“Imagine a nation where religious fervor runs hot, and faith rhetoric runs hotter.” If you feel your imagination is running behind the headlines, hie you to the outdoors—a park, say, Live Oak this weekend, or Willard on the 26th or 27th—and see those headlines in the flesh but with the faith rhetoric standing on its head, as the San Francisco Mime Troupe girds up for battle with powers and principalities by putting on an act entitled Godfellas.
The Troupe’s concocted a simple parable of “shy civics teachers” gone hog wild with controversy over religion in the schools, a certain Reverend C. B. De Love (Michael Gene Sullivan) who’s pushing for “an all powerful, omniscient and omnipresent military-industrial God complex,” and The Syndicate behind it all, its diabolical agents including a punitive nun in drag (Victor Toman) and the rappin’ Gangstas for God—then scrambled up this simple lesson into a bunch of over-the-top, schtick-y scenes that feature the quick-change, impersonation-conscious talents of the Troupe’s tight ensemble.
There’s lots of singing and dancing too—and the music (a swinging group led by Pat Moran) starts a half hour before the “curtain” goes up at 2 o’clock—as pedagogical Ms. Angela Franklin (Velina Brown) “finds herself” when, under pressure to bow to a bit more than equal time for godly fundamentals in the classroom, she stands up straight as Homo erectus and declares, “Kiss my black heinie!”
From there through all its addled foolery, it’s really a straight shot to stardom for Angela. Pretty soon she has the call-ins of all colors on Larry King (Keiko Shimosago) Live, et al (and each magnificently impersonated, often ’cross gender lines), erupting in her very words over the phone lines and airwaves, à la Peter Finch in Network, whatever color their heinie may be.
Just at the point where a happy—and lucrative—end seems in sight, a romantic rapprochement looms between Citizen Angela and her wallflower opposite number on the faculty, Mr. (Todd) Blendikin (Christian Cagigal), who’s just foresworn fundamentalism (at a religious re-education camp, “They took away my copy of ‘Branded in The Name of Jesus’—and I really saw the light!”), and the triumph of her Citizens for A God-Free America is imminent in the ratings, dogma lifts up its hoary head as Angela contemplates becoming the apostle of an orthodox anti-religion, one that countenances no heresy—a semi-apostasy that tickles Rev. De Love and the Syndicate no end.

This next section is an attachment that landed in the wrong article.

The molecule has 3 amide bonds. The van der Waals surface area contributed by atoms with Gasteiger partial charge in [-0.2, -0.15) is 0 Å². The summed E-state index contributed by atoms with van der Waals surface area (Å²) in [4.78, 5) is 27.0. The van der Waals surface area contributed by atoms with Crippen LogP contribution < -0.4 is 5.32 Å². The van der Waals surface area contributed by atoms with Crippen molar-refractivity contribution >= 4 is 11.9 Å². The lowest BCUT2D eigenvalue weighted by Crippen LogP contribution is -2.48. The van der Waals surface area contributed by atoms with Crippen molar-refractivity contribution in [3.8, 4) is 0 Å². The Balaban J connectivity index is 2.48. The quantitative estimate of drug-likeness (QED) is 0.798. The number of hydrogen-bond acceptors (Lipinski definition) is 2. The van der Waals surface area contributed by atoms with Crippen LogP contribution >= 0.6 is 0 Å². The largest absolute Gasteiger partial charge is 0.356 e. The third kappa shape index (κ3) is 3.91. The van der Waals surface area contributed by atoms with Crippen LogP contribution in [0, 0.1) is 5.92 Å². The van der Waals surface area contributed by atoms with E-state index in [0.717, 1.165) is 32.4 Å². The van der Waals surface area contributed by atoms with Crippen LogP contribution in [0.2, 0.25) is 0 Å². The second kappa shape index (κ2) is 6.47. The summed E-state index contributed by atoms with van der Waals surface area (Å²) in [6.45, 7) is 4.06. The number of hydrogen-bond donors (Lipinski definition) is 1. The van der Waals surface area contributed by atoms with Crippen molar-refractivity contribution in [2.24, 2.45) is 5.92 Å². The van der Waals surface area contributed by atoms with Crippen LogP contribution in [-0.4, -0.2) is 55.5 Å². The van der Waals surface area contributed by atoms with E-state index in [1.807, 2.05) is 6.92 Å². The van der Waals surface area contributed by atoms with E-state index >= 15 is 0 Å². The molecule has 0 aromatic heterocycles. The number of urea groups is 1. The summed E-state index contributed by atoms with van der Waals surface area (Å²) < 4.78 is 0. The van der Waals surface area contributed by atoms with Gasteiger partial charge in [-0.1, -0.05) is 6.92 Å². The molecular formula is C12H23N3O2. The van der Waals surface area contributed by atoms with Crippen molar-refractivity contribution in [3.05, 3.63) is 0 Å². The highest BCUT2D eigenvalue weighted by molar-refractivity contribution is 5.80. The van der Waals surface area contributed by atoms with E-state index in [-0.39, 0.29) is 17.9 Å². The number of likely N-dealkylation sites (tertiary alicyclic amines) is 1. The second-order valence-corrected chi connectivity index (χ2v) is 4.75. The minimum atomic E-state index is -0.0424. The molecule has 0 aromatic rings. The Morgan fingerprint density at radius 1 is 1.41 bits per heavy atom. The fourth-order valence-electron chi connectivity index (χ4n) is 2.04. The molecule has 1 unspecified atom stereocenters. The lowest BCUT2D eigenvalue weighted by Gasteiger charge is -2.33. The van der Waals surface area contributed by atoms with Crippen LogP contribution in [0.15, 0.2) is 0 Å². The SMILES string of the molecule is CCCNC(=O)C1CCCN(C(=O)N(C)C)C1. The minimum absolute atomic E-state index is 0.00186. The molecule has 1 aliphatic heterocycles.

The show’s a quick-change blitz of scenes (designed by Paul Garber) and costumes (and caricatures) by an accomplished cast, chanting and hoofing their way through such numbers as “Rock The Lord” (“Put the Fun back in Fundamentalism!”)—with The Dominionettes, or Mr. Blendikin’s number, “Whatever Happened to Jesus?” (“’Cause he’s gone, he’s gone/The Prince of Peace ... Try Guantanamo Bay!”), appearing one moment as a gospel chorus in Choir robes jiving with cowboys of various hues in matching goldenrod dusters, the next as a cigar-chomping rabbi with ratty sidelocks putting on the Edward G. Robinson squeeze, with a Day-Glo mitred bishop for back-up muscle. The show’s studded with Tom Paine quotes, too—like, “One good schoolmaster is of more use than a hundred priests”—and in fact it is the apparition of the author of “Common Sense” (Keiko Shimosago again, “But why are you dressed like a doorman?”), accompanied by randy Founding Father Thomas Jefferson (again, Victor Toman) cruising a black female teacher (before running off to check out Hillary and Diane ... “These are the times that try men’s souls,” indeed)—that brings Citizen Angela around ... she’s Born Again! “We can’t use their tactics to out-religion them!”—and Paine agrees, prophetically: “The greatest tyranny is always perpetrated in the name of the noblest causes.”
But yet another cliffhanger—the nun in drag with enormous ruler poised twists meek Mr. Blendikin’s arm: “You better get that dame back on message or else!” Will togetherness end the separation of church and state?
A Morality Play? A Miracle Play? A Pageant to Diversity and Tolerance? A very animated political cartoon? A not-so-silent movie melodrama played live in daylight? It’s all the Mime Troupe’s own blend—and a completely collaborative one—of frantic fun and ideological tagging—and a sunny summer day in the park.
Photograph: Amos Glick, Keiko Shimosato, Michael Carriero, Lisa Hori-Garcia, Velina Brown, Christian Cagigal, Victor Toman, Michael Sullivan take many roles in “Godfellas.”